- Automotive Aftermarket: For the Automotive Aftermarket, no comparable leading indicators can be derived from the volume of order intake or orders on hand. This division holds regular discussions with major customers and observes its markets to obtain leading indications of the short-term demand situation.
- Industrial: The Industrial division uses the change in orders on hand due within the following three months as a leading indicator. This figure is monitored on a monthly basis.
All financial indicators are calculated on a monthly basis using standardized reports on earnings, financial position, and net assets. These reports contain a comparison of budget vs. actual as well as a prior year comparison. The comparison of budget vs. actual is based on the annual budget flowing from the integrated operating budget embedded in a longer-range strategic corporate plan established by the Board of Managing Directors.
In addition to the financial performance indicators, management monitors additional key non-financial indicators. Such indicators are calculated using standardized reports during the year and include: quality, headcount, delivery performance, customer satisfaction, employee satisfaction, and rating. In order to facilitate a more precise evaluation of the company’s labor capacity, the number of employees will be determined in terms of full time equivalents (FTE) for internal management purposes starting in 2019.
See chapter "Sustainability management" for further detail.
Further non-financial measures were defined for sustainability management purposes. Thus, the company has defined a set of key figures for each field of action addressed in the sustainability strategy, used to manage the operation of the group’s sustainability measures. The company has a medium-term objective to define non-financial performance indicators and to incorporate these indicators in the value-based management of the company.
In managing the company, senior management considers it imperative that each individual Schaeffler Group employee act strictly within the relevant legal limits and comply with corporate governance standards.
See chapter "Corporate Governance" for further detail.
A company’s success depends to a considerable extent on the performance of its employees. In order to appropriately acknowledge this performance and to offer a motivating incentive, the company has developed a comprehensive remuneration system.
The Schaeffler Group aims to consistently align its brand identity, management model, and the four corporate values with one another and to focus the entire organization on common goals. A consistent performance-based remuneration system is key to achieving this aim. Harmonizing the indicators used to determine variable remuneration is one of the key objectives designed to standardize the Schaeffler Group remuneration models.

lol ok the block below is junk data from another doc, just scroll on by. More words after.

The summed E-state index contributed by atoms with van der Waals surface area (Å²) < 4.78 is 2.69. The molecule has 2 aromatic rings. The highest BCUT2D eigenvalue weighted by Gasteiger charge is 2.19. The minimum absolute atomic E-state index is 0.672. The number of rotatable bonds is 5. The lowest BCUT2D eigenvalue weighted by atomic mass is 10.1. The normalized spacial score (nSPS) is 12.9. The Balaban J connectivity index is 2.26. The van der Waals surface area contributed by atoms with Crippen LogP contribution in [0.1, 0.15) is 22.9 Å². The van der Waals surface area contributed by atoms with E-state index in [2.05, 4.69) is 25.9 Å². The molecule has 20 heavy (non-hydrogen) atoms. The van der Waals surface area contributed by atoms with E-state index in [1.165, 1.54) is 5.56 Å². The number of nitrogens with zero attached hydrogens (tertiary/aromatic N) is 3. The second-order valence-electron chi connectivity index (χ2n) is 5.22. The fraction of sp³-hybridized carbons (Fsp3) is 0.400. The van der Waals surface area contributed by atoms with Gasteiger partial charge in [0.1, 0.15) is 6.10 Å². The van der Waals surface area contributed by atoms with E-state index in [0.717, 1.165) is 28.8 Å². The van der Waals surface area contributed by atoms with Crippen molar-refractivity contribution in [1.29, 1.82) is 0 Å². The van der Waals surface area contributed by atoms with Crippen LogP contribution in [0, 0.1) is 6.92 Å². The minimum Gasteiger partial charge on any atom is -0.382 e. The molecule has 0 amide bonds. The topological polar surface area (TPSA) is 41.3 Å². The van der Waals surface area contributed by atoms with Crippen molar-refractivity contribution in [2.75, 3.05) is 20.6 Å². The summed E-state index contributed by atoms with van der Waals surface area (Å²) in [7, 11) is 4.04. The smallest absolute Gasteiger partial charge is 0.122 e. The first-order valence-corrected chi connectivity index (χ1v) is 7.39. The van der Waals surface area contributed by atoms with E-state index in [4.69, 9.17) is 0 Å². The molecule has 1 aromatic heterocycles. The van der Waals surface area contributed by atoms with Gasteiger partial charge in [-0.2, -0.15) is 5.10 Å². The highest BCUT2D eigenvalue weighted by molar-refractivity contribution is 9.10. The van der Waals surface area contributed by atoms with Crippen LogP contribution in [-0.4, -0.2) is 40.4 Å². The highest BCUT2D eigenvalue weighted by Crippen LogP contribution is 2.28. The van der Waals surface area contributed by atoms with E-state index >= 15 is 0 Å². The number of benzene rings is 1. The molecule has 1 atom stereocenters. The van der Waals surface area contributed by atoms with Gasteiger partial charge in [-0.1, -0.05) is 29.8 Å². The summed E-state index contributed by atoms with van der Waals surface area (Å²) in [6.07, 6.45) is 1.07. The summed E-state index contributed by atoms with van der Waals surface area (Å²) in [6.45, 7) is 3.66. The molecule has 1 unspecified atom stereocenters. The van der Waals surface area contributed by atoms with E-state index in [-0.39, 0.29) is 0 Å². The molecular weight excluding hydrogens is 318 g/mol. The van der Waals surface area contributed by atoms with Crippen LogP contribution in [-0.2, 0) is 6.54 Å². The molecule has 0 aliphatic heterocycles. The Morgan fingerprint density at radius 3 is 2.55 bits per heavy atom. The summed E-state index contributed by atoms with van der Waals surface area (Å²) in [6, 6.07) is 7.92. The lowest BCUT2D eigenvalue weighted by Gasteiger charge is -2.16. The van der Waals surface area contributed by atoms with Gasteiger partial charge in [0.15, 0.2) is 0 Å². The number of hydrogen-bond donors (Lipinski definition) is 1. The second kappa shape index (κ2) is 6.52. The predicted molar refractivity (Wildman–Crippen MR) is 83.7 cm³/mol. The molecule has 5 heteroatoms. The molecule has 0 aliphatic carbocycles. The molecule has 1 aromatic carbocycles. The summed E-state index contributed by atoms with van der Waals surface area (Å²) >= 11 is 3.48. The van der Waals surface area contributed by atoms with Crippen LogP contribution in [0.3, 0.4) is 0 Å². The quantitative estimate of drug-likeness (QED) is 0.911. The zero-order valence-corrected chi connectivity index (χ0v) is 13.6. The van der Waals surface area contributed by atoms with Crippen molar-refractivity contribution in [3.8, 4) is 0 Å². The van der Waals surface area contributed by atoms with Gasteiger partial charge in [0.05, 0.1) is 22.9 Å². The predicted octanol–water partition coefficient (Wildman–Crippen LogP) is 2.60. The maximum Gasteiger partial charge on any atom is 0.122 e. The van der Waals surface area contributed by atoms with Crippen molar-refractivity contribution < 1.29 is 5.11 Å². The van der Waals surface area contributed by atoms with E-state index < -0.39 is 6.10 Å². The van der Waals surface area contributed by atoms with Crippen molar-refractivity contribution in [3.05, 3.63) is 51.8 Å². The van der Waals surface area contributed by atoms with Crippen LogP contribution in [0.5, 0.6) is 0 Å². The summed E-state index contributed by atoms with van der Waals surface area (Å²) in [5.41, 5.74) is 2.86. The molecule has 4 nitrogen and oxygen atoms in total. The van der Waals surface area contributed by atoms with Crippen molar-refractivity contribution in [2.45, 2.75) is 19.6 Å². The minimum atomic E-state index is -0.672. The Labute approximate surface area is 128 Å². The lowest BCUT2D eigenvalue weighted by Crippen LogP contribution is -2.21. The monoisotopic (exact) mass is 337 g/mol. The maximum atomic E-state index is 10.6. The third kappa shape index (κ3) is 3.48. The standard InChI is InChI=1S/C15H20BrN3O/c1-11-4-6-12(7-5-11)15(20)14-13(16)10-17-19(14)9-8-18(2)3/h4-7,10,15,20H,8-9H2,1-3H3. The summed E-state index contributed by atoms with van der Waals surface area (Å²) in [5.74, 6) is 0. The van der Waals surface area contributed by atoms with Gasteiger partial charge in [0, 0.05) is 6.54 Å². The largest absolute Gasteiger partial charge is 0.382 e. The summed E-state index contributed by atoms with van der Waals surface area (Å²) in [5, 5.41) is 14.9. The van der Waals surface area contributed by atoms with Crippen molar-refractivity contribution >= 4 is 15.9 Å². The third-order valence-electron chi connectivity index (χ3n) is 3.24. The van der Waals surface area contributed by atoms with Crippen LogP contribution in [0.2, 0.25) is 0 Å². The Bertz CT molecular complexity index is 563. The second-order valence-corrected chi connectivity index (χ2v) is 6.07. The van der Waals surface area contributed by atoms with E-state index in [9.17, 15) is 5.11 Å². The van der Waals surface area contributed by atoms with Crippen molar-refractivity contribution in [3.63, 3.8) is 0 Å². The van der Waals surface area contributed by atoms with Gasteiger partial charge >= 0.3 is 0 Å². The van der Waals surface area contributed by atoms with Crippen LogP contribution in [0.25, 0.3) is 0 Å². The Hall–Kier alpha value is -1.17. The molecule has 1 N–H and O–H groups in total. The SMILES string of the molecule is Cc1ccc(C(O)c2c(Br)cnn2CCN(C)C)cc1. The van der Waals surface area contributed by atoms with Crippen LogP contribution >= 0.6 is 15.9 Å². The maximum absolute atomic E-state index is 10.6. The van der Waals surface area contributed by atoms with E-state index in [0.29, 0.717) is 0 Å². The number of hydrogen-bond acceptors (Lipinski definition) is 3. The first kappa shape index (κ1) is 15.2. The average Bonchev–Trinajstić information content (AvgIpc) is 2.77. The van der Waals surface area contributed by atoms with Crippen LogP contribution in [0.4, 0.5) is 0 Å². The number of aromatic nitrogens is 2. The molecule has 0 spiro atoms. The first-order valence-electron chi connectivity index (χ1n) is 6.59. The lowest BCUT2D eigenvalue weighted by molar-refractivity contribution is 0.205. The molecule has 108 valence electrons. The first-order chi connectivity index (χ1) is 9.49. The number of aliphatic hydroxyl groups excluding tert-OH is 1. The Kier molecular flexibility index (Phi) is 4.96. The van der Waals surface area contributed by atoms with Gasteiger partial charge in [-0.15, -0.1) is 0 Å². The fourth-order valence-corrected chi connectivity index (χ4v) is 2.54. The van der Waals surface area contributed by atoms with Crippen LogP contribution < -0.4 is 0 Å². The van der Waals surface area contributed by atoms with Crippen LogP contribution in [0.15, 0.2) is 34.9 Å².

As a first step, the remuneration system for the Board of Managing Directors was adjusted and consistently oriented toward the Schaeffler Value Added/increasing shareholder value and free cash flow targets when Schaeffler AG’s common non-voting shares were listed in October 2015. A significant change introduced in this amendment was the addition of a long-term variable component, known as the long-term bonus, complementing the variable short-term component, known as the short-term bonus. The short-term bonus references a one-year period while the long-term bonus covers a four-year period, with the share price trend acting as one of its key performance criteria.
See chapter "Remuneration Report" for further detail.
The targets largely represent the strategic and key operating financial performance indicators, with the latter in turn representing the key performance indicators reflected in the annual outlook. As a result, operating targets are designed to be congruent with the measures comprising the outlook. Shareholders’ interests are reflected in the remuneration system by taking into account Schaeffler Value Added for variable short-term remuneration and the increase in the share price for the variable long-term remuneration.
In a subsequent step, the company adjusted the remuneration system for its top executives in 2016, applying the same considerations as those underlying the remuneration system for the Board of Managing Directors.
In 2017, the company then aligned the performance indicators relevant to variable remuneration across all remuneration models, both at the management level and for all levels of staff below management, for instance for the profit sharing arrangement in Germany.
The realignment is designed to create a modern, attractive and motivating remuneration system that is consistent with the values of a global family business and whose key performance measures reflect both the current year’s performance and the long-term and sustainable value added.